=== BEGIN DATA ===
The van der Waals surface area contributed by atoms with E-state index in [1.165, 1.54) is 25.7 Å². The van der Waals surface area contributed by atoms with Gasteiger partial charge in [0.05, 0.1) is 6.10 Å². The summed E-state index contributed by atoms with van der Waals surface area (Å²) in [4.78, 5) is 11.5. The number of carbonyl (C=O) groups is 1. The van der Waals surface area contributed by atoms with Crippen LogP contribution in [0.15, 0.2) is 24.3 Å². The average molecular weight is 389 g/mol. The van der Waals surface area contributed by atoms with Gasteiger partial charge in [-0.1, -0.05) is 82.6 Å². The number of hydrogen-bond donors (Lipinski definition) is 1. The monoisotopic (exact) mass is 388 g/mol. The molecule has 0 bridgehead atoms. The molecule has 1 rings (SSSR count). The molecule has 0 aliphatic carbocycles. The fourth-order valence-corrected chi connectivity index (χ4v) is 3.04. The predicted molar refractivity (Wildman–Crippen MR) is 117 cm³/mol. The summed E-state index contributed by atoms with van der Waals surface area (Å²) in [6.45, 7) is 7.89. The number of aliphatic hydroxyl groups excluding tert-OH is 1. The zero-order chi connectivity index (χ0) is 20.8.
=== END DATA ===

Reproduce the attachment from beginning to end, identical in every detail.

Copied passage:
The van der Waals surface area contributed by atoms with E-state index in [1.165, 1.54) is 25.7 Å². The van der Waals surface area contributed by atoms with Gasteiger partial charge in [0.05, 0.1) is 6.10 Å². The summed E-state index contributed by atoms with van der Waals surface area (Å²) in [4.78, 5) is 11.5. The number of carbonyl (C=O) groups is 1. The van der Waals surface area contributed by atoms with Crippen LogP contribution in [0.15, 0.2) is 24.3 Å². The average molecular weight is 389 g/mol. The van der Waals surface area contributed by atoms with Gasteiger partial charge in [-0.1, -0.05) is 82.6 Å². The number of hydrogen-bond donors (Lipinski definition) is 1. The monoisotopic (exact) mass is 388 g/mol. The molecule has 0 bridgehead atoms. The molecule has 1 rings (SSSR count). The molecule has 0 aliphatic carbocycles. The fourth-order valence-corrected chi connectivity index (χ4v) is 3.04. The predicted molar refractivity (Wildman–Crippen MR) is 117 cm³/mol. The summed E-state index contributed by atoms with van der Waals surface area (Å²) in [6.45, 7) is 7.89. The number of aliphatic hydroxyl groups excluding tert-OH is 1. The zero-order chi connectivity index (χ0) is 20.8.